Apr 28, 2021 | Foreign Exchange

Britain’s economic outlook and the Pound Sterling

By George Vessey, FX & Macro Strategist, Western Union Business Solutions

Sterling’s appreciation against the US dollar confirmed there have been a number of positive UK macroeconomic developments in recent months. For example, job recruiters reported1 their strongest rebound in permanent hiring for six years in March. However, the longer-term picture is more complex, post-Brexit tensions escalate along the Irish border, Scottish elections also threaten the 4-nation United Kingdom and Britain's vaccine advantage may now be at risk.

Britain’s vaccine advantage now at risk

The world's sixth largest economy is delivering a swift COVID-19 vaccine campaign, particularly relative to its European neighbours. Almost half the total UK population has had a first jab compared with less than 15% in Germany and France2, while only the US has so far given more doses than the UK. 

Amidst an abrupt change in guidance on the use of the AstraZeneca jab - the most widely used vaccine in the UK - concerns about a potential challenge of supply and confidence in the vaccination campaign are mounting. Signs of a reversal in vaccination euphoria are thus increasing concerns of a delayed easing of economic restrictions, although Britain is still expected to reach its herd immunity milestone soon3.

Positive short-term economic factors

Several domestic and international factors will pose risks to UK economic stability with any potential flashpoints hindering its multilateral capacity to deal with material global challenges such as climate change. These factors include:

• Post-Brexit trade barriers and new customs rules

• Political tensions with the European Union and China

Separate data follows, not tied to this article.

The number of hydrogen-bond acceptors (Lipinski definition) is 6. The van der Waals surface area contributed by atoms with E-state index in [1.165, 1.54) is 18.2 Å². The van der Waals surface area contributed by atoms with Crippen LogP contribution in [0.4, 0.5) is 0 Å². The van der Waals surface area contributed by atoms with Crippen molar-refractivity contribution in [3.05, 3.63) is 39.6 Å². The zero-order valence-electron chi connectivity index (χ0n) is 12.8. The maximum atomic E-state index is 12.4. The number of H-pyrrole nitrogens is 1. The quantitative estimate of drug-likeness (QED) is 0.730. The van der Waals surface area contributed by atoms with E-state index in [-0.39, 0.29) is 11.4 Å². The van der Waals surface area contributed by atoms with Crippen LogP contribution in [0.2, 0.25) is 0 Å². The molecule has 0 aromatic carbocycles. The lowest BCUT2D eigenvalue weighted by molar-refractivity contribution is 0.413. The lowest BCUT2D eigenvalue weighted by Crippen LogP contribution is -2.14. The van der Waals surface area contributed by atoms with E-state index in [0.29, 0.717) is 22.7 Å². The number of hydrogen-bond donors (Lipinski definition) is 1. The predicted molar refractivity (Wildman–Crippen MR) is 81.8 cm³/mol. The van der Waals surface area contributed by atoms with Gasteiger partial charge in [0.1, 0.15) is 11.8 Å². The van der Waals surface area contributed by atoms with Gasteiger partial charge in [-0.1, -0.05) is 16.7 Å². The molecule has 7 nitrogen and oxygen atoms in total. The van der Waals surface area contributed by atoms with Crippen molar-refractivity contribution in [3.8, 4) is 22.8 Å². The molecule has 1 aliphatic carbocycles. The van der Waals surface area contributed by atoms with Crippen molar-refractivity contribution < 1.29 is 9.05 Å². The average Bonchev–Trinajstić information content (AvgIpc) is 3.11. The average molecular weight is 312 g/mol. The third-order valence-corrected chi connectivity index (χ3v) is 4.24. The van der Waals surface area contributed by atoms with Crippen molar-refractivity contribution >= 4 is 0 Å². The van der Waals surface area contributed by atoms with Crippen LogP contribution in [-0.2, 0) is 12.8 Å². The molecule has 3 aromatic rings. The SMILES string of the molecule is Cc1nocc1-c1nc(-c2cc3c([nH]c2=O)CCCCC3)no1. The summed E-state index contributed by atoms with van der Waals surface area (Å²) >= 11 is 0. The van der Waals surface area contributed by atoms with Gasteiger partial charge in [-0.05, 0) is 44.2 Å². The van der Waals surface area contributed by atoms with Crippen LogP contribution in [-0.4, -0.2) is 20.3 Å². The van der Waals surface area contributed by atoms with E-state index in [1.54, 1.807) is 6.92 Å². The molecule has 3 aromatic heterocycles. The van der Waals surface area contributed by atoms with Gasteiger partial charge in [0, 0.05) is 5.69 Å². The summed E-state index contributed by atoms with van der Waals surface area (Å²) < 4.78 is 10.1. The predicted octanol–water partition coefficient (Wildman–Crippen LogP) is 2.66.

• Preserving the 4-nation United Kingdom

Monetary and fiscal policy should support growth

Economic and political factors could dampen the expected rise in consumer price inflation over the course of the year meaning monetary policy is likely to remain accommodative and support economic growth. In conjunction with the sluggish development of the labour market, if inflation remains in an acceptable range for the Bank of England for the next two years, then this should not provoke interest rate hikes.

Greener long-term economic foundations

The UK government is also laying greener long-term economic foundations to fight climate change. Last year, the UK government revealed its proposals for a “green industrial revolution” including the issuance of sovereign green bonds as part of its push to create a net-zero-carbon economy by 2050. Indeed, last month, the government confirmed plans to sell £15bn of green bonds this calendar year4. This would be one of Europe’s biggest green bond issuance programmes, offering retail investors the chance to buy into projects dedicated to fighting climate change.

Post-Brexit risks remain as Scotland now votes

Aside from the macroeconomic landscape, the political environment remains fragile. The impact of the new UK-EU relationship has already caused disruptions in trade across various sectors, with a 40% drop in exports to the EU and a 30% drop in imports from the continent in January5. Although stockpiling can be attributed to this, fish and seafood exports plunged 83% in January mainly because of new veterinary rules.

Elections in Scottish and Welsh parliaments are due in May, and the Scottish National Party expects a landslide victory, which will likely set off rigorous lobbying for a new referendum on independence. The debate about Northern Ireland’s constitutional future is also raging with a growing possibility to hold a so-called border poll, which under the Good Friday Agreement is widely interpreted to mean referendums in both Northern Ireland and the Irish Republic.

Sterling’s 20% gain highlights market volatility

As a consequence of many of the factors discussed in this article – namely the UK’s relatively high vaccination rates, the British pound has strengthened 20% to around $1.4000 against the US dollar since recording a 35-year low of $1.1400 in March 2020. Much of the appreciation cannot, of course, be explained only by positive domestic developments alone, especially since loose monetary policy in the US and increased global risk appetite have induced a rotation of capital into higher-risk currencies such as the pound.

The expected expansion of the UK and global economy has been steadily priced into exchange rates over the past ten months, but this also harbours dangers - especially since the risk of disappointment is now elevated. Meanwhile, if Brexit uncertainties drag on into next year, British companies could continue to suffer from the bureaucratic trade hurdles. Given the cyclical nature of sterling and the UK's current account deficit, the currency remains reliant on continued global risk appetite.

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